'Scoops' and Truth at the Times
How did Miller get to a position in which she could write such stories and her editors give them such play? Part of the answer is journalism's star system. Out of the hundreds of thousands of journalists in America, just a handful enter the firmament of media stars, and Miller is one of them. Concentrating on the area of germ and chemical weapons, she mastered the complicated subject and racked up a score of successes, becoming part of a team that won a Pulitzer Prize for the Times and co-writing a formidable though somewhat flawed bestselling book on the subject. She became ubiquitous, appearing frequently on television.
Because reporters at these levels get unparalleled access to high-level sources, they are uniquely positioned to publish information that powerfully impacts government policy, public perceptions and even life on earth. By the same token, high-level sources use these journalists to selectively make public material that is helpful to their agenda. "The reporting is indispensable, because such journalists are able to win interviews and obtain documents that others cannot," says Steven Aftergood, director of the Federation of American Scientists' project on government secrecy. "It is unreliable for the same reason--it cannot be independently confirmed. And over time, it tends to adhere to a certain narrow model of perception and a certain uniform way of thinking."
Of course, these reporters don't act alone. Their market-driven editors are complicit, ready to hype what is often little more than tendentious hearsay in order to present front-page scoops. Aside from attracting readers, such reporting--when it's on topics of interest to the Bush White House--can immunize news organizations against the persistent right-wing canard that they are liberal patsies. It's safe to conclude that few people at high levels will risk their jobs--and perhaps jail time--to leak unauthorized material. Hence, what's given to reporters like Miller can generally be assumed to be carefully orchestrated. The leakers know that her reporting will play big. Rosenthal argues that all sources have agendas, and notes that "whenever possible, the reporter should help the reader understand these [sources'] motivations. Judy has done this consistently in her coverage of the WMD issue."
A Miller appearance with CNBC's Brian Williams during the pre-invasion propaganda campaign shows how the game is played. Here's the intro:
Page one in this morning's New York Times, a report by Judith Miller that Iraq has ordered a million doses of an anti-germ warfare antidote. The assumption here is that Iraq is preparing to use such weapons....
WILLIAMS: Iraq's attempt to buy large quantities of the antidote in question was first reported by veteran New York Times correspondent and Pulitzer Prize winner Judith Miller in this morning's edition of the newspaper. She is also, by the way, author of the recent book on terrorism called Germs: Biological Weapons and America's Secret War. And she is with us from the Times newsroom in New York tonight.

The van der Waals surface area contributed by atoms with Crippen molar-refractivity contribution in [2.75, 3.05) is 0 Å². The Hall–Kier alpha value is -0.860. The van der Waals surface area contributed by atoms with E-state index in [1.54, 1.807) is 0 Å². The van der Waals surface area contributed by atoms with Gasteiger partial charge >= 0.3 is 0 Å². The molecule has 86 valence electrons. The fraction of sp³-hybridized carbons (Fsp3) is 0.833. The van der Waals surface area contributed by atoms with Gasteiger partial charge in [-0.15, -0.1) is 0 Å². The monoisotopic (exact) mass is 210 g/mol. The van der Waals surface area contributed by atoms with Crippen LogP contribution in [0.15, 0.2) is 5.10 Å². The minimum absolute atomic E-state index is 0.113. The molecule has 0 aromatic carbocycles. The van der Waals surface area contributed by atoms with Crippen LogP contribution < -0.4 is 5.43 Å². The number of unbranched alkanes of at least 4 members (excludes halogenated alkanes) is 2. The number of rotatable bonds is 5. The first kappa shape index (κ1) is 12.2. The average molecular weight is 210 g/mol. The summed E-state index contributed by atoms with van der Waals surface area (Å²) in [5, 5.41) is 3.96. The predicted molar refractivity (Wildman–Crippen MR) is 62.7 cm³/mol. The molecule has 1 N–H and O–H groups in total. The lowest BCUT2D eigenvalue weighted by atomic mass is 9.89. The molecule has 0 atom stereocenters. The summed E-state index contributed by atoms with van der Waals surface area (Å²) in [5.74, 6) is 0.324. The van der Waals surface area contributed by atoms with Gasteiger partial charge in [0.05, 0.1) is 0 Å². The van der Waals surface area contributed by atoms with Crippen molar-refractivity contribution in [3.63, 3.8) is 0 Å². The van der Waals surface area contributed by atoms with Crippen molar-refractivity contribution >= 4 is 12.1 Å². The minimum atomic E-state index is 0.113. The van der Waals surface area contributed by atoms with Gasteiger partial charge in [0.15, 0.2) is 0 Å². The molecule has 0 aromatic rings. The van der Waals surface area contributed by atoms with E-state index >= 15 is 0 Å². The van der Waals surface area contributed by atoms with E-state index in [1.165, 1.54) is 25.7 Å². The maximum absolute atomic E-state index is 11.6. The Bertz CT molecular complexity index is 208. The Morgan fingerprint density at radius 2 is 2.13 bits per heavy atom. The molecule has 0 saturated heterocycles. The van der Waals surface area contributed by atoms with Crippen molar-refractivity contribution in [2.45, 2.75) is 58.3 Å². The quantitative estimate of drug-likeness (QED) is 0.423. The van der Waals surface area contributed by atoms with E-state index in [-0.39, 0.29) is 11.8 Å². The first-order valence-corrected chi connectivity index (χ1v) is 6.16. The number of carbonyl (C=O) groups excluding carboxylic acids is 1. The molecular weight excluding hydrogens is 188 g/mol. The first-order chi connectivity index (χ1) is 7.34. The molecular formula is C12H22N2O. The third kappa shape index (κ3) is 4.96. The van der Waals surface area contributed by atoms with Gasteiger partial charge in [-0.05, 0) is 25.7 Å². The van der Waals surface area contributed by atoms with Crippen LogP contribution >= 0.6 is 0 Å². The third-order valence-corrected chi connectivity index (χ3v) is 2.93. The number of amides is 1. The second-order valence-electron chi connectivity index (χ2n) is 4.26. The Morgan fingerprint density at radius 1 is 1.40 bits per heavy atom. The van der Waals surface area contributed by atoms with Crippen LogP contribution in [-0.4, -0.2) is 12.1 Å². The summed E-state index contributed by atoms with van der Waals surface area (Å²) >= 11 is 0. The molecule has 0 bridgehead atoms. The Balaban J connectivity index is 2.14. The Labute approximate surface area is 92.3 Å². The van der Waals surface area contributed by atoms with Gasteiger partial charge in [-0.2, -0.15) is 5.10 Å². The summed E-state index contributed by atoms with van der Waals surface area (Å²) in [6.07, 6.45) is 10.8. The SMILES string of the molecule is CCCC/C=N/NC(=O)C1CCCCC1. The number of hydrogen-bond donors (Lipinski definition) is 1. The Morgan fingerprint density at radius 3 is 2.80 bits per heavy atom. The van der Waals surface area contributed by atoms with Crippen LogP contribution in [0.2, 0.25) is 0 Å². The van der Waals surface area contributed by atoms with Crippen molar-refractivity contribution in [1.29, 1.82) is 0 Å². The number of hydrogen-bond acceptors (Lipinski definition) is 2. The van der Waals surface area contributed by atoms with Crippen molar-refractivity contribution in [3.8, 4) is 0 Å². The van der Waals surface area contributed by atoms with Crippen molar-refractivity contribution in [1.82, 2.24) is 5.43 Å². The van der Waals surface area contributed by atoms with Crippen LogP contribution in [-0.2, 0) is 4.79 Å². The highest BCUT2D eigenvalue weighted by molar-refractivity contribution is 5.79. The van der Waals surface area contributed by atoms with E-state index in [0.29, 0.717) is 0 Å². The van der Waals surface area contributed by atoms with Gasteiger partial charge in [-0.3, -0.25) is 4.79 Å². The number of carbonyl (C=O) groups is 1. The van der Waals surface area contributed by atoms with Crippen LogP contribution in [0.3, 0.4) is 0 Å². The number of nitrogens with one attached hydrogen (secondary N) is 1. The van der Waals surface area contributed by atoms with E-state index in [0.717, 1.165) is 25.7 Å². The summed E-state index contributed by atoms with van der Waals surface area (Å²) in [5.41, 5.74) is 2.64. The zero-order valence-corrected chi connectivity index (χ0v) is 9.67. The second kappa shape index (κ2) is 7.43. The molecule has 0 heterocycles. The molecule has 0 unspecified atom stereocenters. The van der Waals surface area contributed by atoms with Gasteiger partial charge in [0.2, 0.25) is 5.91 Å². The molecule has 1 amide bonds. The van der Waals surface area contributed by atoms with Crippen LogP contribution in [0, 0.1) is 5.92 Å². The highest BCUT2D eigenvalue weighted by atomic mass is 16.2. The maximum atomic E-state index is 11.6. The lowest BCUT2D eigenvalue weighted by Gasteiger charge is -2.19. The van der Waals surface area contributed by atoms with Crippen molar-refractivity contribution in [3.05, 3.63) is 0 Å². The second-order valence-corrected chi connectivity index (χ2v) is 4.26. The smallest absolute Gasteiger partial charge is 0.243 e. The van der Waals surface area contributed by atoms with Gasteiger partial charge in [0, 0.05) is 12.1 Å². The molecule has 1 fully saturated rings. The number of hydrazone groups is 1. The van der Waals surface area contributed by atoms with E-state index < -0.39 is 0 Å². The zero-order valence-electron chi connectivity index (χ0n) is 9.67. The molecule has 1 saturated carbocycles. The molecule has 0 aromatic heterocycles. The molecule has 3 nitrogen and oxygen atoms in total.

Miller then explains that "what worried people" was that although the drug in question has civilian uses, it's unlikely that Saddam would order a million doses for benign purposes. "That really got heads up in Washington," she tells Williams. The anchor asks her if the "Western assumption" is that Saddam is planning to protect his military with the antidote. "Right, exactly," she replies. Consider: The highest priority of the Bush Administration was to persuade the world that Saddam Hussein constituted a grave threat. It found indications of that threat and gave them to Miller, who rushed to break the story.
Jayson Blair used the cover of unidentified sources to make things up. Miller allows sources to hide their identities in order to advance a self-serving agenda. Using unnamed sources is a common and necessary technique in journalism. But sources should not be allowed to remain unnamed when the information they are imparting serves to directly advance their own and their employers' objectives. In other words, a reporter needs a very good justification for not naming a source--usually because a source is saying something that could get him or her in big trouble with some powerful entity. But what kind of trouble could befall some unnamed Pentagon source who is leaking material in accord with the objectives of the current Administration? The principal motive for remaining under cover in such circumstances, besides preserving deniability, is to gain greater currency for the leaked material, as something that has received the imprimatur of our internationally recognized "newspaper of record," the New York Times.
If the Times is serious about reform, it needs to stop looking just at troublesome cases like Jayson Blair and to examine its star system and its desire to break news, beat the competition and all the while stay in the good graces of top officials. Good journalism is about a lot more than taking advantage of connections and access. It requires going wherever the reporting takes you. Even if that means the story ends up not on the front page but on the spike.